The High Tech Office: Protection is available from
by Alan Zisman
The as yet unidentified hackers who attacked a number
web sites this week (as I write) were successful in knocking their
off the Internet for several hours. Their denial-of-service attacks,
did not interfere with the contents of those sites, and did not
private information stored on those computers.
Most large networks that are connected to the
Internet are safe
behind firewalls?a combination of hardware and software that limits
can come in from wide open Net outside. Most small businesses and home
offices, however, are wide open to unauthorized outsiders.
This is not a big deal if you connect by a dial-up
typically not on for very long, and in most cases, each time you
you?re given a different Internet Protocol address by your service
you a transient, moving target not worth a hacker?s time.
But more and more of us are connecting via cable or
services. That means your computer is always on the Internet even when
you?re not actually using a browser or e-mail program. And with an
address that stays the same for a month or more at a time, you can be
by outsiders randomly probing for unprotected computers.
You can check your computers? vulnerabilities by
logging onto Gibsons
Research?s web site (http://grc.com) and clicking on the Shields Up
If you don?t like the results, you may want to think about installing a
I?m using Symantec?s new Norton Internet Security
2000?an $89 product
for Windows 95/98 systems that combines a firewall with a collection of
other functions?what the company calls a ?one-stop defense against
The box includes a copy of the company?s Norton
AntiVirus 2000, for
protection against viruses and other infections. Among other functions,
scans e-mail attachments when they are received, and checks Microsoft
documents as they are opened.
NIS 2000 can also be set to speed up your web access,
blocking out annoying
banner ads, pop-up windows, and similar screen clutter?the Web
of zapping TV commercials from a recorded videotape. As well, home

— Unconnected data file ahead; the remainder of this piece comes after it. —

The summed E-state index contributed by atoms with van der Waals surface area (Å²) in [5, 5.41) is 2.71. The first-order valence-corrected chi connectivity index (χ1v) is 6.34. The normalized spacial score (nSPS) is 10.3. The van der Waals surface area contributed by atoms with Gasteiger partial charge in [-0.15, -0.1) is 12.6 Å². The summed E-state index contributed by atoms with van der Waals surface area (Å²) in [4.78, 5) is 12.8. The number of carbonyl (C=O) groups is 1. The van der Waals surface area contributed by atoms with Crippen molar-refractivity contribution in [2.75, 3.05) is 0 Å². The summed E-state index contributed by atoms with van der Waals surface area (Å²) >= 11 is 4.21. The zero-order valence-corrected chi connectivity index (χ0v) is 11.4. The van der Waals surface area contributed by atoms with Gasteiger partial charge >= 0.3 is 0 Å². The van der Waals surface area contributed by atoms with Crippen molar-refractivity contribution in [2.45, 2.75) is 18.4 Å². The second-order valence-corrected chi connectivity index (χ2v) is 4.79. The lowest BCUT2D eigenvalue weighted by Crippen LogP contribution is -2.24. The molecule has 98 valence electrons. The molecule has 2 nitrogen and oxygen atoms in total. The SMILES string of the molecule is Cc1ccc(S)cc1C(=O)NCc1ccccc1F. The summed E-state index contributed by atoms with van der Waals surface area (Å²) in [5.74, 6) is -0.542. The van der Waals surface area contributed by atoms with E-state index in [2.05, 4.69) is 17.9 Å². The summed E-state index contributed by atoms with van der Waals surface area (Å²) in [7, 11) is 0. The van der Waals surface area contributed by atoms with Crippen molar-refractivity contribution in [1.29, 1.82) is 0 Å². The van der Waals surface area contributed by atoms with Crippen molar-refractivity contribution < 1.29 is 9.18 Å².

may appreciate the ability to control children?s Internet
not just visits to inappropriate web sites, but also entire categories
of applications?you can turn off Chat, for example, when your kids are
online. Or block your kids from sending specific categories of
or Visa numbers, for example.
The core of the program, though is its firewall?which
lets you use your
computer on the Internet, while closing it off to outside access. In
it can be set to prevent Web servers from accessing information stored
on your hard drive, even while you are visiting their Web pages.
With the default installation, however, not all
security features are
turned on. It definitely pays to go through the brief manual, and think
about what options you?ll need. As well, it will take some time to set
up different settings for different users?children, for example. And
program doesn?t automatically shift settings when someone new sits down
at the computer?not even if they log into Windows as a different
may want to leave it running with your desired maximum settings, and
manually log onto it for a more relaxed set-up as desired.
With some tweaking, the program works well?with it in
place, the Shields
Up tests were unable to get past the firewall on my computer. And 15
Joey complains that it blocks some places on the Web he wanted to get
good sign, as far as I?m concerned.
Like computer viruses, Internet security is
ever-changing. Steve Gibson
is constantly updating his Shields Up test to reflect new and improved
ways of penetrating our computers. NIS 2000 tried to keep you protected
from new perils?its Live Update feature can automatically connect you
Symantec?s server every week or so, making sure that your antivirus,
Security, and blocked Websites lists are up to date.
You can get all these functions separately, from a
variety of sources.
(And if you?re running Windows NT/2000 or a Mac, you?ll have to look
in any event). Vancouver-based Net Nanny, for example, offers
over Web access. And the free Zone Alarm firewall (www.zonelabs.com) is
well- regarded?and will work on Windows NT/2000 systems as well as Win
95/98. Mac users may want to try out the $90 shareware Doorstop